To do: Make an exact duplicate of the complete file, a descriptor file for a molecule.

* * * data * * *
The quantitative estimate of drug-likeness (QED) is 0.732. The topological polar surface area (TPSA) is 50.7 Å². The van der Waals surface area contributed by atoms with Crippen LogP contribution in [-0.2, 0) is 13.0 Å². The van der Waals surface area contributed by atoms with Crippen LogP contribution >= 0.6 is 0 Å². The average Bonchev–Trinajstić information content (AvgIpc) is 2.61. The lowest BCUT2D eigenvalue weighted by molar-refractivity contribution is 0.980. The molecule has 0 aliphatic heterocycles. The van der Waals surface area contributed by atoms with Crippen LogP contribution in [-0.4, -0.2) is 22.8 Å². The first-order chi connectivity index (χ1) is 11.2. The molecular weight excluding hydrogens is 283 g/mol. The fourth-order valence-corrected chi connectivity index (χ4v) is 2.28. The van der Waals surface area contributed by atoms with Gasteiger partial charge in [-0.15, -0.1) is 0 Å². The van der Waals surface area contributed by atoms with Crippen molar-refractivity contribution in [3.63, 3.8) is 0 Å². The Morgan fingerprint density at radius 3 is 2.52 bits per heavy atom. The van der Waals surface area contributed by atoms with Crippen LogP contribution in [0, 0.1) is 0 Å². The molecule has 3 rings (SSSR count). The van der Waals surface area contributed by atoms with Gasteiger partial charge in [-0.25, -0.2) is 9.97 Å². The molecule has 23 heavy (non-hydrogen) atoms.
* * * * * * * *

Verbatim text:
The quantitative estimate of drug-likeness (QED) is 0.732. The topological polar surface area (TPSA) is 50.7 Å². The van der Waals surface area contributed by atoms with Crippen LogP contribution in [-0.2, 0) is 13.0 Å². The van der Waals surface area contributed by atoms with Crippen LogP contribution >= 0.6 is 0 Å². The average Bonchev–Trinajstić information content (AvgIpc) is 2.61. The lowest BCUT2D eigenvalue weighted by molar-refractivity contribution is 0.980. The molecule has 0 aliphatic heterocycles. The van der Waals surface area contributed by atoms with Crippen LogP contribution in [-0.4, -0.2) is 22.8 Å². The first-order chi connectivity index (χ1) is 11.2. The molecular weight excluding hydrogens is 283 g/mol. The fourth-order valence-corrected chi connectivity index (χ4v) is 2.28. The van der Waals surface area contributed by atoms with Gasteiger partial charge in [-0.15, -0.1) is 0 Å². The van der Waals surface area contributed by atoms with Crippen molar-refractivity contribution in [3.63, 3.8) is 0 Å². The Morgan fingerprint density at radius 3 is 2.52 bits per heavy atom. The van der Waals surface area contributed by atoms with Crippen LogP contribution in [0, 0.1) is 0 Å². The molecule has 3 rings (SSSR count). The van der Waals surface area contributed by atoms with Gasteiger partial charge in [-0.25, -0.2) is 9.97 Å². The molecule has 23 heavy (non-hydrogen) atoms.